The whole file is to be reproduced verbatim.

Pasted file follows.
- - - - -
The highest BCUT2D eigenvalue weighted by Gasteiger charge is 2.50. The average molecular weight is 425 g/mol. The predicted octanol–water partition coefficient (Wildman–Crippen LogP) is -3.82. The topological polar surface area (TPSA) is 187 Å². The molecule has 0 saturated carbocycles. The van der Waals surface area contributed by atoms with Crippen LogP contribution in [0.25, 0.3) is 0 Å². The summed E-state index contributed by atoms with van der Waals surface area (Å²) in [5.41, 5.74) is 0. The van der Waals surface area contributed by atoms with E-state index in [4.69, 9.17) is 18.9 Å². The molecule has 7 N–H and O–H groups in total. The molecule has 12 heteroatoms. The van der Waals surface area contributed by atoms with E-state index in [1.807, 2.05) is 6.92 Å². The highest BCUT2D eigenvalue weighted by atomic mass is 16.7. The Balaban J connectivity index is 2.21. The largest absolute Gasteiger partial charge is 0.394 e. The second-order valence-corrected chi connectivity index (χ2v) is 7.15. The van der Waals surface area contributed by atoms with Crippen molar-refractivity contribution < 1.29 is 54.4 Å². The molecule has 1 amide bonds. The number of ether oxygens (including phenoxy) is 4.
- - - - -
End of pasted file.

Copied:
The highest BCUT2D eigenvalue weighted by Gasteiger charge is 2.50. The average molecular weight is 425 g/mol. The predicted octanol–water partition coefficient (Wildman–Crippen LogP) is -3.82. The topological polar surface area (TPSA) is 187 Å². The molecule has 0 saturated carbocycles. The van der Waals surface area contributed by atoms with Crippen LogP contribution in [0.25, 0.3) is 0 Å². The summed E-state index contributed by atoms with van der Waals surface area (Å²) in [5.41, 5.74) is 0. The van der Waals surface area contributed by atoms with E-state index in [4.69, 9.17) is 18.9 Å². The molecule has 7 N–H and O–H groups in total. The molecule has 12 heteroatoms. The van der Waals surface area contributed by atoms with E-state index in [1.807, 2.05) is 6.92 Å². The highest BCUT2D eigenvalue weighted by atomic mass is 16.7. The Balaban J connectivity index is 2.21. The largest absolute Gasteiger partial charge is 0.394 e. The second-order valence-corrected chi connectivity index (χ2v) is 7.15. The van der Waals surface area contributed by atoms with Crippen molar-refractivity contribution < 1.29 is 54.4 Å². The molecule has 1 amide bonds. The number of ether oxygens (including phenoxy) is 4.